A sample of our seed bank.
We received a seed-donation from Brigitte Goetze of Alpine. All together we had three lidded buckets full of seeds - most of which Chris saved systematically over the course of last year's harvest. We sorted through them and determined which ones we could give away and have been sharing them with other gardeners, and people growing food for those in need.

We are grateful to the Tri-County Tribune for offering to print our complete wish-list and an explanation of the "Sharing Garden's" purpose. The article has only been out two days and we've already received a donation of over 2000 "plug trays" from Frank Pitcher who grows cabbage-seed commercially. We haven't decided if we're going to cut them up with a razor knife - to be able to give away smaller amounts of starts (there are 128 holes per flat!), or if we'll plant multiple varieties of seeds on one flat to have "variety-packs" we can give away. We'll put the word out when we have seedlings available.
Bruce and Chris planting seeds

We've received a beautiful green-painted mailbox from Renee and Johan Forrer of Monroe. We'll put that up in Monroe once the season gets going and it will be a place for plastic bags and a harvest knife for people to pick produce. Save your clean, plastic bags for us to use during harvest season!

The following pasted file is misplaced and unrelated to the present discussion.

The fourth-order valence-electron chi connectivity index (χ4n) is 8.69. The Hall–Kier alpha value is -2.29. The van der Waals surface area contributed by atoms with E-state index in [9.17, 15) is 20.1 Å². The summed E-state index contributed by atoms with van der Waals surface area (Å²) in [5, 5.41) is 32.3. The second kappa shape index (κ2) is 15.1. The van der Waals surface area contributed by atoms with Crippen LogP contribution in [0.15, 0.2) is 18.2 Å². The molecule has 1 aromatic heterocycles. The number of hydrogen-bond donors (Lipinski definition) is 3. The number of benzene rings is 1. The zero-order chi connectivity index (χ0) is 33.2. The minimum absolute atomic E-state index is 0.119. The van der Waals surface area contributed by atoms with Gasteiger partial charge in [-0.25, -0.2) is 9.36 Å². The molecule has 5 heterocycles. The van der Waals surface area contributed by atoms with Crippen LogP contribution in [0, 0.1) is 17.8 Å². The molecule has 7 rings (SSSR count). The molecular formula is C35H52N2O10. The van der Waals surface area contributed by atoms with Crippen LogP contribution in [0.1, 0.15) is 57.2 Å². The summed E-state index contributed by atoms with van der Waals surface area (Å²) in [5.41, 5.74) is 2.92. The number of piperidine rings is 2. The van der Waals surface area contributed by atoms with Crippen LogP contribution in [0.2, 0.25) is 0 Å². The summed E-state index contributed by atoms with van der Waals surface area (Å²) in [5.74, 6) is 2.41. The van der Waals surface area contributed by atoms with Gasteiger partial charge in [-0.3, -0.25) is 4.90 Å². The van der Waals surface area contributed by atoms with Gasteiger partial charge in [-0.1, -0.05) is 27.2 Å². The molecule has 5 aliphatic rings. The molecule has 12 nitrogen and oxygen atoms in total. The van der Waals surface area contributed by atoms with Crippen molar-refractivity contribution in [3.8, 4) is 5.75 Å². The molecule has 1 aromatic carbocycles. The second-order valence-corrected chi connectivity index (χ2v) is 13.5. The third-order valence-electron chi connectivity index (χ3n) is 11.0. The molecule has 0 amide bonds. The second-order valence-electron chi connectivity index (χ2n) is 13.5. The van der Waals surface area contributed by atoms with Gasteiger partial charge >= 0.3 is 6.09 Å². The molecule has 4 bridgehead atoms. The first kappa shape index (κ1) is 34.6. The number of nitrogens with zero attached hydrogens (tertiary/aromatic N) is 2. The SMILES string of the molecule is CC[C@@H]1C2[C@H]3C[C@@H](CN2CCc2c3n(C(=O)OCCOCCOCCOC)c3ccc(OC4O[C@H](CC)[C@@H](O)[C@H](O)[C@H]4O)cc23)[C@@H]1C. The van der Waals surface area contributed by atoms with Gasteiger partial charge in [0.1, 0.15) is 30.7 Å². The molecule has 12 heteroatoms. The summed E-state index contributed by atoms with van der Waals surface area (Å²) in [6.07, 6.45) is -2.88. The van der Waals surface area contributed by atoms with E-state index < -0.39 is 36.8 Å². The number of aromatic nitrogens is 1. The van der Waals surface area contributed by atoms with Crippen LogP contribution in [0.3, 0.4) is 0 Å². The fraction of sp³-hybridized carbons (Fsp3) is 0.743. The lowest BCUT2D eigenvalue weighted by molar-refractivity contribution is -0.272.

February 22, 2011
Gratitude goes out to:

* Steve Rose - for the beautiful job he did pruning the apple tree at the Alpine Park - the branches are available to anyone who wishes to process the wood.
*  Judy Todd - thank you for your generous cash donation
*  Betty and Jim Christensen - your cash donation is also a big help!
*  Julia Sunkler of "My Pharm" - donated a load of rabbit manure
*  George and Claudia gave us all the pellet-bags they saved from running their stove this past winter. They're made of heavy-duty plastic and so can be used over and over again.

Chris in the door of "The Ark" greenhouse
February 13, 2011
Llyn and Cindy putting on hinges
Chris and I have been having a lot of fun building the greenhouse. We give thanks daily for this meaningful project to channel our energy into. We've had some good help from Cindy and Paul Canter, and Bruce and Elizabeth Hayler. Both couples have been very supportive and helpful in moving the project along.  Thanks also to Larry Hammon for showing up at a moment's notice to help us put the plastic on the greenhouse.

Mylrea Estell and Ray Kreth bought the "Gardens" a year's subscription to our local weekly paper, The Tri-County Tribune. This will be very helpful for us to stay tuned in with local "happenings" and, as Mylrea said, "You'll need it to save articles about the "Gardens" for your scrapbook!" We are also grateful for our little home on their property, with its beautiful views, nice walks and minimum expense, allowing us to continue doing this project on a small budget.